A senior member of the International Olympic Committee (IOC) on Wednesday swatted aside suggestions China should be challenged over its human rights record ahead of the Beijing Winter Games.
When asked about the treatment of the Uighur minority in China, IOC vice-president John Coates said the body has no mandate to act.
“We are not a world government. We have to respect the sovereignty of the countries who are hosting the games,” Coates told an event in his native Australia.
Rights groups believe at least one million Uighurs and members of other mostly Muslim minorities have been incarcerated in the northwestern Xinjiang region, and Beijing has also been accused of squeezing human rights in Hong Kong.
“We have no ability to go into a country and tell them what to do… it’s not our remit.”
The IOC and its members choose who hosts the Games and help run the event.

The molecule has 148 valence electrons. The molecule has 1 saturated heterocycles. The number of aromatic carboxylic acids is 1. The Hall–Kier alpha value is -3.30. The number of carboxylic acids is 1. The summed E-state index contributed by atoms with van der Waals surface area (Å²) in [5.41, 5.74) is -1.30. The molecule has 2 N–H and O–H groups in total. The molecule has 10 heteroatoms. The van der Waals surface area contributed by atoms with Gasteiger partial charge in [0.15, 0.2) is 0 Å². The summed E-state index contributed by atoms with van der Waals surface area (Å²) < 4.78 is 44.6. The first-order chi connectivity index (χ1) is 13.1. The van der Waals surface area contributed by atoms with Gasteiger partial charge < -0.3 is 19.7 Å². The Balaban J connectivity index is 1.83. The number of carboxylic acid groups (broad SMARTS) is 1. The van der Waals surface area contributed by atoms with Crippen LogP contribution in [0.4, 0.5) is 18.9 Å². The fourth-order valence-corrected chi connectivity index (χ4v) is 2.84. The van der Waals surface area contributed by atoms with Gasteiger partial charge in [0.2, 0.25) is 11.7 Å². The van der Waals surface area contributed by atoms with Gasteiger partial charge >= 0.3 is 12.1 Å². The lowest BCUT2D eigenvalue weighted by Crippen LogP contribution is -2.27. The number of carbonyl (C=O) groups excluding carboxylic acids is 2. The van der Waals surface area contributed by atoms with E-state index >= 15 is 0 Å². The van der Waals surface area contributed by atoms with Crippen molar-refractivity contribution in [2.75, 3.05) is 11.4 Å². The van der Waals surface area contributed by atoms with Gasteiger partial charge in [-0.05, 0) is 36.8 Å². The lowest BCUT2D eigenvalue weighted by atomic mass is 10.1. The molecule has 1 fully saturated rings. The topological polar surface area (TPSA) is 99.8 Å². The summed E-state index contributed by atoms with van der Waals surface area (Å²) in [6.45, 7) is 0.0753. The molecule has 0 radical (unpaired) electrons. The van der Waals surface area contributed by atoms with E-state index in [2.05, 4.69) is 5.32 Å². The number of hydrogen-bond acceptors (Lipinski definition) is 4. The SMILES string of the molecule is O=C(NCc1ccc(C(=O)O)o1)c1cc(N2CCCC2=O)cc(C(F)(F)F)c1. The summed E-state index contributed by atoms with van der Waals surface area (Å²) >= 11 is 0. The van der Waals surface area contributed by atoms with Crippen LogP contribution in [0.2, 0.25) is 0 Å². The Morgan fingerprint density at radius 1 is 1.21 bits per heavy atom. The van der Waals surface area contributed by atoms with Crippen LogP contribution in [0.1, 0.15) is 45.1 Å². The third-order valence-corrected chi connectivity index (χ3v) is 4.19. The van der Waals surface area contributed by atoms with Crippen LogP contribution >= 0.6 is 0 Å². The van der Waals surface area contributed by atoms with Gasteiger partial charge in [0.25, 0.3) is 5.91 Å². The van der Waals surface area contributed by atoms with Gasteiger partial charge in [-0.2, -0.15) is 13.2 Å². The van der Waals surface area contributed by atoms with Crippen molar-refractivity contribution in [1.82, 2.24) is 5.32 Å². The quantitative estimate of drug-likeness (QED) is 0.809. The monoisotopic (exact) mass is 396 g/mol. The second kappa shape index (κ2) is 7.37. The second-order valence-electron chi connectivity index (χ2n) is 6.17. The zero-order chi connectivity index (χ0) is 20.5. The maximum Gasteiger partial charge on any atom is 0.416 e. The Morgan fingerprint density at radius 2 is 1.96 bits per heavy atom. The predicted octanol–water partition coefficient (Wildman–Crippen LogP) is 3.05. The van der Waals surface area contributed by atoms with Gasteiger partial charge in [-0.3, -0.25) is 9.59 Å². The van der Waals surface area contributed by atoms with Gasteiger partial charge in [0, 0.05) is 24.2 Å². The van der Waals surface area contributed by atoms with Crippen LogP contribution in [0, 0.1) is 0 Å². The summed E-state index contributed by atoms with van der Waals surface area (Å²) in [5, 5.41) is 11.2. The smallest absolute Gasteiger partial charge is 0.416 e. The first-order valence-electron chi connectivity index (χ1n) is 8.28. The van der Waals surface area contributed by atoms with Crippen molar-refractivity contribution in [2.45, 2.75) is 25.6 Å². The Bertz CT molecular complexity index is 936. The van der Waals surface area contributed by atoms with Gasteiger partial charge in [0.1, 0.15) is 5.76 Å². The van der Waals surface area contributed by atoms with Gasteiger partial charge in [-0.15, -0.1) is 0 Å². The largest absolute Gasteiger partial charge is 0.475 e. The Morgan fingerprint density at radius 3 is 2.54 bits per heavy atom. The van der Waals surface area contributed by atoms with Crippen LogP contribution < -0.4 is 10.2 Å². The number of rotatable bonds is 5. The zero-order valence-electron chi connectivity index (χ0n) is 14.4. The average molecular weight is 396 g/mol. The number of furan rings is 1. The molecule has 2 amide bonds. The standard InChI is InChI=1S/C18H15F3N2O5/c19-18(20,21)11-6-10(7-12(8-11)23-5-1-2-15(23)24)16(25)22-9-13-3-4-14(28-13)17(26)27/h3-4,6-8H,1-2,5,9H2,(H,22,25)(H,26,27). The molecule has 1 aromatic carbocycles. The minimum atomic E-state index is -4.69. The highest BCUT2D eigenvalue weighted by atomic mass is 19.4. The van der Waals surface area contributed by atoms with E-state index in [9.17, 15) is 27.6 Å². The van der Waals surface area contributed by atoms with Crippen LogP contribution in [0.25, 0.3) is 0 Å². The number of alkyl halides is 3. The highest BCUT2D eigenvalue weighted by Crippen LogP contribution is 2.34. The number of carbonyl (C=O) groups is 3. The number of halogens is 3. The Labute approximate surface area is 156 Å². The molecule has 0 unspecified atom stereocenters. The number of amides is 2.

The body styles itself as the “guardian” of the Olympics and vows to “build a better world through sport”.
The Beijing Winter Olympics take place next February, but there have been calls for sponsors and others to boycott them or to find a way to protest the state of human rights in China.
The US Congress has grilled five major sponsors – including Visa and Airbnb – accusing them of supporting the alleged genocide of Muslim minorities in Xinjiang.
In response, Beijing has accused US politicians of “politicising sports” and of slandering China.
China has been ruled by the Communist Party since 1949 and has hosted the Olympics once before – the 2008 Beijing Summer Games.
That event was widely viewed as a showcase for China’s growing wealth and status as a rising power.
This time around, foreign fans will be banned due to coronavirus restrictions and the Winter Games will take place after several crackdowns – including in Hong Kong – designed to consolidate President Xi Jinping’s power.